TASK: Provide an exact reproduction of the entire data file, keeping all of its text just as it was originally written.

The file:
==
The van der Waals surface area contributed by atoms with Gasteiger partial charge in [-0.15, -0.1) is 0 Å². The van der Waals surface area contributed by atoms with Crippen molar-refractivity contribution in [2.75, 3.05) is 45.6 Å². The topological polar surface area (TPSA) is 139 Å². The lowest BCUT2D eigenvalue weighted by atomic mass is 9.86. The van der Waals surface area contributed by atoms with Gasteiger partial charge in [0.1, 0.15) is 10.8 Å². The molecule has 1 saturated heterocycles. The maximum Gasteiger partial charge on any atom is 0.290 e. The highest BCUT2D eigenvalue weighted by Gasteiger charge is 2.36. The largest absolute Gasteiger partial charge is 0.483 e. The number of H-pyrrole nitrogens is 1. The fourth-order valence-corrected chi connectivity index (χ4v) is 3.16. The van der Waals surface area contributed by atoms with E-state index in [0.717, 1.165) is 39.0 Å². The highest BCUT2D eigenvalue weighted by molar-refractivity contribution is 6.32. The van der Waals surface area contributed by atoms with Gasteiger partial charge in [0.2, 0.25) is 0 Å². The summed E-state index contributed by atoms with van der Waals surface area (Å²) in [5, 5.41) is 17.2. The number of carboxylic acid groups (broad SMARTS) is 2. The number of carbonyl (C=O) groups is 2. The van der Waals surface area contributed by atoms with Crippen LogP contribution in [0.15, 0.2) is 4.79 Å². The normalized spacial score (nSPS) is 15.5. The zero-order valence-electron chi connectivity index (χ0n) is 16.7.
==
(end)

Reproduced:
The van der Waals surface area contributed by atoms with Gasteiger partial charge in [-0.15, -0.1) is 0 Å². The van der Waals surface area contributed by atoms with Crippen molar-refractivity contribution in [2.75, 3.05) is 45.6 Å². The topological polar surface area (TPSA) is 139 Å². The lowest BCUT2D eigenvalue weighted by atomic mass is 9.86. The van der Waals surface area contributed by atoms with Gasteiger partial charge in [0.1, 0.15) is 10.8 Å². The molecule has 1 saturated heterocycles. The maximum Gasteiger partial charge on any atom is 0.290 e. The highest BCUT2D eigenvalue weighted by Gasteiger charge is 2.36. The largest absolute Gasteiger partial charge is 0.483 e. The number of H-pyrrole nitrogens is 1. The fourth-order valence-corrected chi connectivity index (χ4v) is 3.16. The van der Waals surface area contributed by atoms with E-state index in [0.717, 1.165) is 39.0 Å². The highest BCUT2D eigenvalue weighted by molar-refractivity contribution is 6.32. The van der Waals surface area contributed by atoms with Gasteiger partial charge in [0.2, 0.25) is 0 Å². The summed E-state index contributed by atoms with van der Waals surface area (Å²) in [5, 5.41) is 17.2. The number of carboxylic acid groups (broad SMARTS) is 2. The number of carbonyl (C=O) groups is 2. The van der Waals surface area contributed by atoms with Crippen LogP contribution in [0.15, 0.2) is 4.79 Å². The normalized spacial score (nSPS) is 15.5. The zero-order valence-electron chi connectivity index (χ0n) is 16.7.